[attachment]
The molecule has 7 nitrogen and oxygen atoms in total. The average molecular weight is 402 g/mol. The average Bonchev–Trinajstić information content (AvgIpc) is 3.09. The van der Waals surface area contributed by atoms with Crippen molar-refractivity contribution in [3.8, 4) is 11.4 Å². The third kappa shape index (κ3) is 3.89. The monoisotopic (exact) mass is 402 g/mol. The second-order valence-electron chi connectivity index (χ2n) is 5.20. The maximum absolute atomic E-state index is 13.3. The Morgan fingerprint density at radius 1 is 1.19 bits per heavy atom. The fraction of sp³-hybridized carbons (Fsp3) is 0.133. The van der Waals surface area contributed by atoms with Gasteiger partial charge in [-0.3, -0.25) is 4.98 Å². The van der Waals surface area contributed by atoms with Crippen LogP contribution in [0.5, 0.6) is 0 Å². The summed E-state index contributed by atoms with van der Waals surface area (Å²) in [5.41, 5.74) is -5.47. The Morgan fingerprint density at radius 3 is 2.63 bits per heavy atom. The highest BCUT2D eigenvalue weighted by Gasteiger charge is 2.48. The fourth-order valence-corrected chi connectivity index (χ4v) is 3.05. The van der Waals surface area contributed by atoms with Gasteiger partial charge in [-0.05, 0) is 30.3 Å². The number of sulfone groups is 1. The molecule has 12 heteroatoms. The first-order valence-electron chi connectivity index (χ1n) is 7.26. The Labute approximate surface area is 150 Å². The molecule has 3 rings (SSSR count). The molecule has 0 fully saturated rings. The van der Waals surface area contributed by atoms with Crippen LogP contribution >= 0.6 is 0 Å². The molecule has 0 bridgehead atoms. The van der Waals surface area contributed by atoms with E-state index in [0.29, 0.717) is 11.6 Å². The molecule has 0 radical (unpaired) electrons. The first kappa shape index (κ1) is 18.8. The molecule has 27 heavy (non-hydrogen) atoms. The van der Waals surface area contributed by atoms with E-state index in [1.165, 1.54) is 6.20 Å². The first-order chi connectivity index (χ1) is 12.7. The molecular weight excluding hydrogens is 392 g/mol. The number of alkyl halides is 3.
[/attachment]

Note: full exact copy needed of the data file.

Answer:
The molecule has 7 nitrogen and oxygen atoms in total. The average molecular weight is 402 g/mol. The average Bonchev–Trinajstić information content (AvgIpc) is 3.09. The van der Waals surface area contributed by atoms with Crippen molar-refractivity contribution in [3.8, 4) is 11.4 Å². The third kappa shape index (κ3) is 3.89. The monoisotopic (exact) mass is 402 g/mol. The second-order valence-electron chi connectivity index (χ2n) is 5.20. The maximum absolute atomic E-state index is 13.3. The Morgan fingerprint density at radius 1 is 1.19 bits per heavy atom. The fraction of sp³-hybridized carbons (Fsp3) is 0.133. The van der Waals surface area contributed by atoms with Gasteiger partial charge in [-0.3, -0.25) is 4.98 Å². The van der Waals surface area contributed by atoms with Crippen LogP contribution in [0.5, 0.6) is 0 Å². The summed E-state index contributed by atoms with van der Waals surface area (Å²) in [5.41, 5.74) is -5.47. The Morgan fingerprint density at radius 3 is 2.63 bits per heavy atom. The highest BCUT2D eigenvalue weighted by Gasteiger charge is 2.48. The fourth-order valence-corrected chi connectivity index (χ4v) is 3.05. The van der Waals surface area contributed by atoms with Gasteiger partial charge in [-0.05, 0) is 30.3 Å². The number of sulfone groups is 1. The molecule has 12 heteroatoms. The first-order valence-electron chi connectivity index (χ1n) is 7.26. The Labute approximate surface area is 150 Å². The molecule has 3 rings (SSSR count). The molecule has 0 fully saturated rings. The van der Waals surface area contributed by atoms with Crippen LogP contribution >= 0.6 is 0 Å². The molecule has 0 bridgehead atoms. The van der Waals surface area contributed by atoms with E-state index in [0.29, 0.717) is 11.6 Å². The molecule has 0 radical (unpaired) electrons. The first kappa shape index (κ1) is 18.8. The molecule has 27 heavy (non-hydrogen) atoms. The van der Waals surface area contributed by atoms with E-state index in [1.165, 1.54) is 6.20 Å². The first-order chi connectivity index (χ1) is 12.7. The molecular weight excluding hydrogens is 392 g/mol. The number of alkyl halides is 3.